On the southern breakwater of Sebastos Harbor, another type of construction, called barge construction, was used. The southern side of Sebastos is much more exposed to harsh waves than the northern side, leading it to need sturdier breakwaters. Instead of using the double planked method filled with rubble, the architects constructing the southern breakwater sank barges filled with layers of pozzolana concrete and lime sand mortar. The barges were similar to boxes without lids, and they were constructed using mortise and tenon joints, the same technique used in ancient boats, to ensure they remained watertight. The barges were ballasted with 0.5 meters of pozzolana concrete and floated out to their position. Alternating layers of pozzolana based and lime based concretes were hand placed inside the barge to sink it and fill it up to the surface[13].

During its height, Sebastos Harbor was one of the most impressive harbors of its time. It had been constructed on a coast that had no natural harbors and it served as an important commercial harbor in antiquity, even rivaling Cleopatra’s harbor at Alexandria. The ancient historian Josephus was so impressed with the harbor at Caesarea he wrote, “Although the location was generally unfavorable, [Herod] contended with the difficulties so well that the solidity of the construction could not be overcome by the sea, and its beauty seemed finished off without impediment.”[14] However, while the harbor was impressive on the surface, it had some underlying problems that would soon lead to its demise. Studies of the concrete cores of the moles at Caesarea have shown that the concrete is much weaker than similar pozzolana hydraulic concrete used in various ancient Italian ports. For unknown reasons, the pozzolana mortar did not adhere as well to the kurkar rubble as it did to other rubble types used in Italian harbors[12]. Small but numerous holes in some of the cores also indicate that the lime used was of poor quality and was stripped out of the mixture by strong waves before it could set[12]. Also, large lumps of lime were found in all five of the cores studied at Caesarea, which shows that the pozzolana-lime mixture was not mixed thoroughly, perhaps due to the incredibly rapid construction of the harbor[12]. These structural deficits probably would not have seriously affected the harbor’s stability, except for one other detail – the harbor had been constructed over a geological fault line that runs along the coast of Israel. Seismic action gradually took its toll on the breakwaters, causing them to tilt down and settle into the seabed[14]. Also, studies of seabed deposits at Caesarea have shown that a tsunami struck the area sometime between the 1st and 2nd centuries AD[15]. Although it is unknown if this tsunami simply damaged or completely destroyed the harbor, it is known that by the sixth century AD the harbor was unusable and today the moles rest over 5 meters underwater[16].

Christian hub

After the revolt of Simon bar Kokhba, which ended with the destruction of Jerusalem and expulsion of Jews, Caesarea became the center of Early Christianity in Palestine.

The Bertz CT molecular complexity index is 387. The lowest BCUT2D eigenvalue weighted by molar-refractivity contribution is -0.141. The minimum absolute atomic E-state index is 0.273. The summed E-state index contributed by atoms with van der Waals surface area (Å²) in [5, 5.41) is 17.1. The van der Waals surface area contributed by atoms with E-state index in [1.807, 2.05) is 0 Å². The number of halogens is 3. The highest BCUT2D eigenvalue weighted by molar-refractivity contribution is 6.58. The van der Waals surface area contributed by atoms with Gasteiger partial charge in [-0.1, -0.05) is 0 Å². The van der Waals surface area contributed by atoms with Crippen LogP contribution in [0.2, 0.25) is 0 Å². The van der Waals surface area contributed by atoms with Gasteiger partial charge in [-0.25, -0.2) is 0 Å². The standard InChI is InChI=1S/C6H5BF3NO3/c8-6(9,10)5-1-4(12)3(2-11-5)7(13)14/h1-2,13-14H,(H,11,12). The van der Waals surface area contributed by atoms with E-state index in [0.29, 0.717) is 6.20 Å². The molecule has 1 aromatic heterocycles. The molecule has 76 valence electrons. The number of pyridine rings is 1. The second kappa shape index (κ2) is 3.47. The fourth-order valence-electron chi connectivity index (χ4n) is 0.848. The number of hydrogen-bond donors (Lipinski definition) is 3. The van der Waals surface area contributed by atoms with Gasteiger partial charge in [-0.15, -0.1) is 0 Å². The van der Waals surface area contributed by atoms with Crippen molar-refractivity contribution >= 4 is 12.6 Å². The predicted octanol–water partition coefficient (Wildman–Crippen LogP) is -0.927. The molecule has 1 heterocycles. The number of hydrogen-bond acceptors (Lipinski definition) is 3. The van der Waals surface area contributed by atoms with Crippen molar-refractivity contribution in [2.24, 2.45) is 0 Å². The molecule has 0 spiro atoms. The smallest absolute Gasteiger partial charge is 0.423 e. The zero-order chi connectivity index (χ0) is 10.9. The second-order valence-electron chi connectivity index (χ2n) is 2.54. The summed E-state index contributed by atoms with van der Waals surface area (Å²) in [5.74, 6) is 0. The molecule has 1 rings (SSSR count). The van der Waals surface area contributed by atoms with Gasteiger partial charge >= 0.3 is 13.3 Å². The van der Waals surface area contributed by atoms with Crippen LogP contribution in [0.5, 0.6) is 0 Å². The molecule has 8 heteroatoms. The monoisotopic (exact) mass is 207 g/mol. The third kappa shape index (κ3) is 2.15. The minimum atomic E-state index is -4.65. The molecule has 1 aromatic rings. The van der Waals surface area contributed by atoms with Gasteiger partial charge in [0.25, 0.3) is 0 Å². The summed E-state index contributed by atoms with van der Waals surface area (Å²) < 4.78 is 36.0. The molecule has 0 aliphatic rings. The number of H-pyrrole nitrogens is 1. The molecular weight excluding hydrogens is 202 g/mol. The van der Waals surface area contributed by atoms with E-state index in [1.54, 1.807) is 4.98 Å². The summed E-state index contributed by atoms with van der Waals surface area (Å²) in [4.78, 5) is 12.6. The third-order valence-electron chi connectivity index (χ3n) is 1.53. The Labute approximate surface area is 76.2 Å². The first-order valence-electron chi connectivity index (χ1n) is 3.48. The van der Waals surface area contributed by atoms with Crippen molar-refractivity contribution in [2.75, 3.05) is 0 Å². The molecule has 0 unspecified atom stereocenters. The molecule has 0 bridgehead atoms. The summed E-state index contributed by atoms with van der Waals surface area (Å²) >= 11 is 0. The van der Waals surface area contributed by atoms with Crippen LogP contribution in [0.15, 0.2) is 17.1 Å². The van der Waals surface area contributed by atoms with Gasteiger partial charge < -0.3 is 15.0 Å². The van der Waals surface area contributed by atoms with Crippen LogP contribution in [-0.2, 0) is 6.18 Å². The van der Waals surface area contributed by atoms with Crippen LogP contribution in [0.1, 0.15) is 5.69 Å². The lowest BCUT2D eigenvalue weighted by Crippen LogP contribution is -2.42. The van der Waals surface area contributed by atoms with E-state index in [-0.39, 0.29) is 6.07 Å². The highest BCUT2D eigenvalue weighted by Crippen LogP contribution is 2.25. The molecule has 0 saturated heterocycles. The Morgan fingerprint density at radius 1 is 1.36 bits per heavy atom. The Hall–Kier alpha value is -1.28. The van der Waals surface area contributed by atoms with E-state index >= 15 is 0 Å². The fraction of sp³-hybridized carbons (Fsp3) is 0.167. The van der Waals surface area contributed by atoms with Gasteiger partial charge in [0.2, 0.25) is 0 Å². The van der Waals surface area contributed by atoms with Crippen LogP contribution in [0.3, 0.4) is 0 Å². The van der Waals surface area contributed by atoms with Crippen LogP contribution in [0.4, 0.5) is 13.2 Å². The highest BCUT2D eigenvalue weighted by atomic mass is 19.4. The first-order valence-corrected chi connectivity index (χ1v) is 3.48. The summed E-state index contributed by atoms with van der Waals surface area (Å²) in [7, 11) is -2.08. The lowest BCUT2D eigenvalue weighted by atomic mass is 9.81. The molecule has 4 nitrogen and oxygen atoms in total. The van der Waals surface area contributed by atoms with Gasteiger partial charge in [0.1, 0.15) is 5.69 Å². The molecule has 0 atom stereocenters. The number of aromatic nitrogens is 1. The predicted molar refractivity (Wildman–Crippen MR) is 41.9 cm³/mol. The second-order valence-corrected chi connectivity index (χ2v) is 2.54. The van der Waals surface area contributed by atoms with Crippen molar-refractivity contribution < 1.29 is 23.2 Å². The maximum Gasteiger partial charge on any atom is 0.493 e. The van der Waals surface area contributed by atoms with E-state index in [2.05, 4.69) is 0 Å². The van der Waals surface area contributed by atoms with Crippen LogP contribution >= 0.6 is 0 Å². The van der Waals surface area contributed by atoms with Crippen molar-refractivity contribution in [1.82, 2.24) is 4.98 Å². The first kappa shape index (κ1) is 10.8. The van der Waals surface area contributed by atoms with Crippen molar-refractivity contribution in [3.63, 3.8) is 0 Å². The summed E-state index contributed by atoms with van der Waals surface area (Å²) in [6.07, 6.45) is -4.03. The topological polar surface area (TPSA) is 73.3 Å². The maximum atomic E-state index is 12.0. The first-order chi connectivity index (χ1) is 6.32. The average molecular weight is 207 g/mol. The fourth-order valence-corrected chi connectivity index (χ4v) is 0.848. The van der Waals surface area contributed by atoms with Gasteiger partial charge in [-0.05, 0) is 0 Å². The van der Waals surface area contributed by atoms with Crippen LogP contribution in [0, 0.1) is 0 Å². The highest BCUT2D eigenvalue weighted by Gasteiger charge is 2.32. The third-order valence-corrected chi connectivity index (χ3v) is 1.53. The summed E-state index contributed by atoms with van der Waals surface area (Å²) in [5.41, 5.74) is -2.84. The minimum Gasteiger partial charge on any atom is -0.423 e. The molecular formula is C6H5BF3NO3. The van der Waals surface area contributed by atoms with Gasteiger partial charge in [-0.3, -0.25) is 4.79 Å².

Specifically, according to the Catholic Encyclopedia[17], the Jewish Bishops of Jerusalem, "the first Christian church"[18], were succeeded, after the Bar Kokhba revolt, by the gentile Bishops of Aelia Capitolina who were "suffragans" (subordinates) of the Metropolitan bishop of Caesarea. While the Apostolic Constitutions (7.46) state that the first bishop of Caesarea was Zacchaeus the Publican, there is no contemporary record of a bishop at Caesarea until the end of the 2nd century, when a council was held there to regulate the celebration of Easter. In the 3rd century Origen wrote his Hexapla and other exegetic and theological works while living there. Eusebius was one of its archbishops (315 - 318).

The main church, a martyrion (martyr's shrine) to an as yet unknown saint, was built in the 6th century and sited directly upon the podium that had supported the Roman temple, as was a widespread Christian practice. Throughout the Empire, prominently-sited pagan temples were rarely left unconsecrated to the new rites: in time the Martyrion's site was re-occupied, this time by a mosque. The Martyrion was an octagon, richly re-paved and surrounded by small radiating enclosures. Archaeologists have recovered some foliate capitals that included representations of the Cross.

Through Origen and especially the scholarly presbyter Pamphilus of Caesarea, an avid collector of books of Scripture, the theological school of Caesarea won a reputation for having the most extensive ecclesiastical library of the time, containing more than 30,000 manuscripts: Gregory Nazianzus, Basil the Great, Jerome and others came to study there. The Caesarean text-type is recognized by scholars as one of the earliest New Testament types.

An elaborate government structure contained a basilica with an apse, where magistrates would have sat, for the structure was used as a hall of justice, as fragments of inscriptions detailing the fees that court clerks might claim attest.

An unusually well-preserved, sixth century, mosaic gold and colored glass table patterned with crosses and rosettes and found in 2005 [1] can be seen at [2]

Muslim rule

Fishing Boats

In 638 the city, capital of Byzantine Palestine and an important commercial and maritime center, was conquered by the Muslims, allegedly through the betrayal of a certain Yusef, who conducted a party of troops of Muawiyah through a "secret tunnel", perhaps the extensive Byzantine sewers, into the city.[19] The Persian historian al-Baladhuri, who offers the earliest Muslim account, merely states that the city was "reduced".[20] The seventh-century Coptic bishop John of Nikiû, mentions "the horrors committed in the city of Caesarea in Palestine".[21] In one or the other upheaval the great library was destroyed.

Crusader city